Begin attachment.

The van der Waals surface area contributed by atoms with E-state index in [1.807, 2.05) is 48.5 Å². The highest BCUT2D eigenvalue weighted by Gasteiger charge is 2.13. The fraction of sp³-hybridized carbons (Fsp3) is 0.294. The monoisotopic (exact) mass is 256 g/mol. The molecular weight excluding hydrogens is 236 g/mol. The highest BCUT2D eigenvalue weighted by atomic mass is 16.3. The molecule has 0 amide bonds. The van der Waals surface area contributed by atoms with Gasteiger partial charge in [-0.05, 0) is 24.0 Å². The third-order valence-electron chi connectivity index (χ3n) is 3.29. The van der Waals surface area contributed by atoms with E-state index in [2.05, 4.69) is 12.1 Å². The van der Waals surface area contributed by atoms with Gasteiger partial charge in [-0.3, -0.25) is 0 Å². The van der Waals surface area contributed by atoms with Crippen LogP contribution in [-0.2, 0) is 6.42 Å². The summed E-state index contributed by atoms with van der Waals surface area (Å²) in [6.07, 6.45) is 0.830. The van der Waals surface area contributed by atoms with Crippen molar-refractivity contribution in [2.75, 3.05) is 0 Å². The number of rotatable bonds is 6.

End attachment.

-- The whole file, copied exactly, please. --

The van der Waals surface area contributed by atoms with E-state index in [1.807, 2.05) is 48.5 Å². The highest BCUT2D eigenvalue weighted by Gasteiger charge is 2.13. The fraction of sp³-hybridized carbons (Fsp3) is 0.294. The monoisotopic (exact) mass is 256 g/mol. The molecular weight excluding hydrogens is 236 g/mol. The highest BCUT2D eigenvalue weighted by atomic mass is 16.3. The molecule has 0 amide bonds. The van der Waals surface area contributed by atoms with Gasteiger partial charge in [-0.05, 0) is 24.0 Å². The third-order valence-electron chi connectivity index (χ3n) is 3.29. The van der Waals surface area contributed by atoms with E-state index in [2.05, 4.69) is 12.1 Å². The van der Waals surface area contributed by atoms with Gasteiger partial charge in [-0.3, -0.25) is 0 Å². The van der Waals surface area contributed by atoms with Crippen LogP contribution in [-0.2, 0) is 6.42 Å². The summed E-state index contributed by atoms with van der Waals surface area (Å²) in [6.07, 6.45) is 0.830. The van der Waals surface area contributed by atoms with Crippen molar-refractivity contribution in [2.75, 3.05) is 0 Å². The number of rotatable bonds is 6.